Comments on: The NYT ombudsman’s blogophobia A slice of lime in the soda Sun, 26 Oct 2014 19:05:02 +0000 hourly 1 By: Mark Regan Tue, 26 May 2009 22:24:08 +0000 Doesn’t Salmon misstate the point of the “11 paragraphs” he criticizes? Hoyt wasn’t saying that Andrews shouldn’t have been covering his own story; he was saying that Andrews shouldn’t have been covering the foreclosure crisis.

By: BartS Tue, 26 May 2009 19:33:41 +0000 To me, the most interesting part of the whole thing is the circling of the wagons by the MSM. The PBS NewsHour guy responded that he didn’t know about the bankruptcy, and wouldn’t have investigated, because it was just a book story, not an expose, and doggone it, he LIKED Andrews and the wife and kids. (Let me know if George W. Bush’s book tour gets the same reax.)

Andrews is one a member of the club, and if he wants to tell his story, his way, so he can make some $$, everyone else needs to just be quiet.

By: anne Tue, 26 May 2009 16:08:07 +0000 Personally, as someone who lives far outside of the rare air found over NY and D.C., I thought Andrews’ original story was revelatory enough about a family voraciously eager to spend its way into oblivion.

McArdle’s new info about the multiple bankruptcies just confirmed their insanity.

That the mortgage company didn’t care that the borrower had money to repay the loan, however, is also a huge part of the story. Once upon a time, the story would have ended with the loan application.

No book deal would have come from that, however. So perhaps Andrews is lucky in his lack of financial commonsense.

By: Kelli K Tue, 26 May 2009 13:40:52 +0000 Et tu Wall Street Journal? 0454952177.html

McArdle should consider legally changing her name to “A. Blogger @ the Atlantic.”

But then, here is the real showstopper from this throwaway review:

“Mr. Andrews’s book makes it clear that the real culprit is human nature.”

Got that everyone? The mortgage meltdown was caused, not by underregulated, greedy lenders, risk-shifting brokers or pie-eyed sucker-borrowers. No, it was caused by human nature. To think, someone got paid to write that!

By: Nick gogerty Tue, 26 May 2009 11:56:26 +0000 Felix way to mix it up a bit and expose the rather self righteous position of many narrow thinkers in current traditional media. Ironically the most important media during the founding of this country were the Pamphpleteer’s . The most well known being Thomas Paine who would probably have had a stonking blog.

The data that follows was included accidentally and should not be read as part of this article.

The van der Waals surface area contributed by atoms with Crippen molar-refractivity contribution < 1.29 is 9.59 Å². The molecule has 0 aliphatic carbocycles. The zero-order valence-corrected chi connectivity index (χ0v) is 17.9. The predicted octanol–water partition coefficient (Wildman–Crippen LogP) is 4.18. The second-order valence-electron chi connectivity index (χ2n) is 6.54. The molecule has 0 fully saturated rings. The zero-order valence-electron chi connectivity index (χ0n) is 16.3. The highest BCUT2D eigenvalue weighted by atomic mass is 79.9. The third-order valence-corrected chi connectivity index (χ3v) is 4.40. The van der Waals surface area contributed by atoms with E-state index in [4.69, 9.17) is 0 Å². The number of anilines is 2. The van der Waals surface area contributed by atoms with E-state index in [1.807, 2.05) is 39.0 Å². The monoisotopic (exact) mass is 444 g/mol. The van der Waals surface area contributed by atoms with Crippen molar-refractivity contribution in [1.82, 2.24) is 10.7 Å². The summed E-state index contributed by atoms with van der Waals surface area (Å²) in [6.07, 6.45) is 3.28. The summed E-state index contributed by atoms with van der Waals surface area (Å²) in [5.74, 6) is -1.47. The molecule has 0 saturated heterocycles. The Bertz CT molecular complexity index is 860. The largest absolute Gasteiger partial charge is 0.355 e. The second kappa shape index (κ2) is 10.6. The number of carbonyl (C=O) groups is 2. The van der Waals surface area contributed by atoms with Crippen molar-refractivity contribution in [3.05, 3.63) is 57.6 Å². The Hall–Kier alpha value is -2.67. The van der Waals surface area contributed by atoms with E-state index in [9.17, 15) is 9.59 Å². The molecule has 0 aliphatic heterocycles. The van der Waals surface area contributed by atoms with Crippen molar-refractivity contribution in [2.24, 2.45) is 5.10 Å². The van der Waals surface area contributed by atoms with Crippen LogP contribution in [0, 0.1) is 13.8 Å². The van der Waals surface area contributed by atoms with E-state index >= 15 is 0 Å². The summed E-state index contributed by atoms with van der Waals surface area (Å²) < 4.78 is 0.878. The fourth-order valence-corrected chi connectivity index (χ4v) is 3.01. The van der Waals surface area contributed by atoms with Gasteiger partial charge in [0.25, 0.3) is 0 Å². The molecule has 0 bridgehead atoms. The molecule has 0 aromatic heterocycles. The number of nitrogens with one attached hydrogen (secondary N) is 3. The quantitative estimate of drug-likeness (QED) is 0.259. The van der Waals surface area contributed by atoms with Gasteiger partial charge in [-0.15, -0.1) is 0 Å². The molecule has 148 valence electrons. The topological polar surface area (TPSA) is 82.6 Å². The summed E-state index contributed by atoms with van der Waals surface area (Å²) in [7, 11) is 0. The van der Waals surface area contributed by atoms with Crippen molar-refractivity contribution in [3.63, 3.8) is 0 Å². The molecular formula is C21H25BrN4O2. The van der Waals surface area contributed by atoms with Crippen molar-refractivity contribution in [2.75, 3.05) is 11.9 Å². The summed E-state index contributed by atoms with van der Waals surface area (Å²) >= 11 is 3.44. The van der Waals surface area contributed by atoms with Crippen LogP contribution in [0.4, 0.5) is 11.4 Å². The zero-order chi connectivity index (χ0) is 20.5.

When a media outlets importance or integrity isn’t self evident its protestations to that end may be more indicative of death throes rather than defense.

By: zach Tue, 26 May 2009 11:45:42 +0000 I think this is James Frey level deception. Yet the people that are really being saved by hiding Andrews’s wife’s bankruptcies are the banks. Who the hell extends that much credit to someone over extended and coming up on the 7 year milestone? Sure Andrews is much less of a sympathetic character with the omission, but the banks look completely worthless if they didn’t ferret out that he was married to someone about to default again.
The other entity that comes out looking awful is the Times. They were out reported, original reporting no less, by a mere blogger.

By: scott Tue, 26 May 2009 01:59:52 +0000 I also take exception with saying McArdle is ‘attacking’ Andrews. Megan outlined the facts, such as the bankruptcy, and in Andrews reply to her he doesn’t dispute any of the facts she raised; he does provide some additional color like the intra family lawsuit that led to the 2nd bankruptcy.

“All the news that is fit to print” is on the Times masthead and that wasn’t the case here.

I’d also call out Megan’s closing line after Andrew’s response which is that this is still a story worth telling, even with the wife’s bankruptcy, though it does add some shades of grey.

By: infp Mon, 25 May 2009 18:21:19 +0000 I can’t understand why so many people persist in portraying those who lost money in the real estate correction as victims. Investors were not “sucked into the subprime bubble,” against their will. Rather, they simply invested in the real estate market at the wrong time.

By: Curmudgeon Mon, 25 May 2009 14:10:35 +0000 Felix, I think the broader point (once again the spam word – broad – seems completely ironic) you are making here is that there remains a largely Establishment backlash to the technological and cultural disruption that is the Internet, and more specifically the blogosphere that has grown from it. I can draw a few conclusions from tales such as this:

1. This backlash will die out when those unwilling or unable to adapt to change die out.
2. It will continue to be a messy process.
3. Newspapers are dead. This one requires a few logical steps in between that I will leave as an exercise to the reader. But I will institute a denial of service attack (jj) at the next person who tells me that print will never die because they like the feel of paper in their hands.

By: Adamu Mon, 25 May 2009 03:07:57 +0000 If he didn’t want to embarrass himself or his wife, he shouldn’t have written that piece that was full of WAY too many intimate details of his personal life. It’s amazing he was willing to describe truly uncomfortable moments with his wife, while hiding key details that would change the characterization of the story completely.

In the end, it’s not that surprising that someone would omit information to try and make himself more sympathetic. What’s so insane about this case is that the author tried to deceive the whole NYT audience into believing he’s a victim of the easy-credit culture.

I think you really point out a really baffling anti-blog bias among some of the people involved. If McArdle had simply written a letter to the editor the reaction might have been different, but just because a “blogger” was involved it inspires dimissiveness and denigration.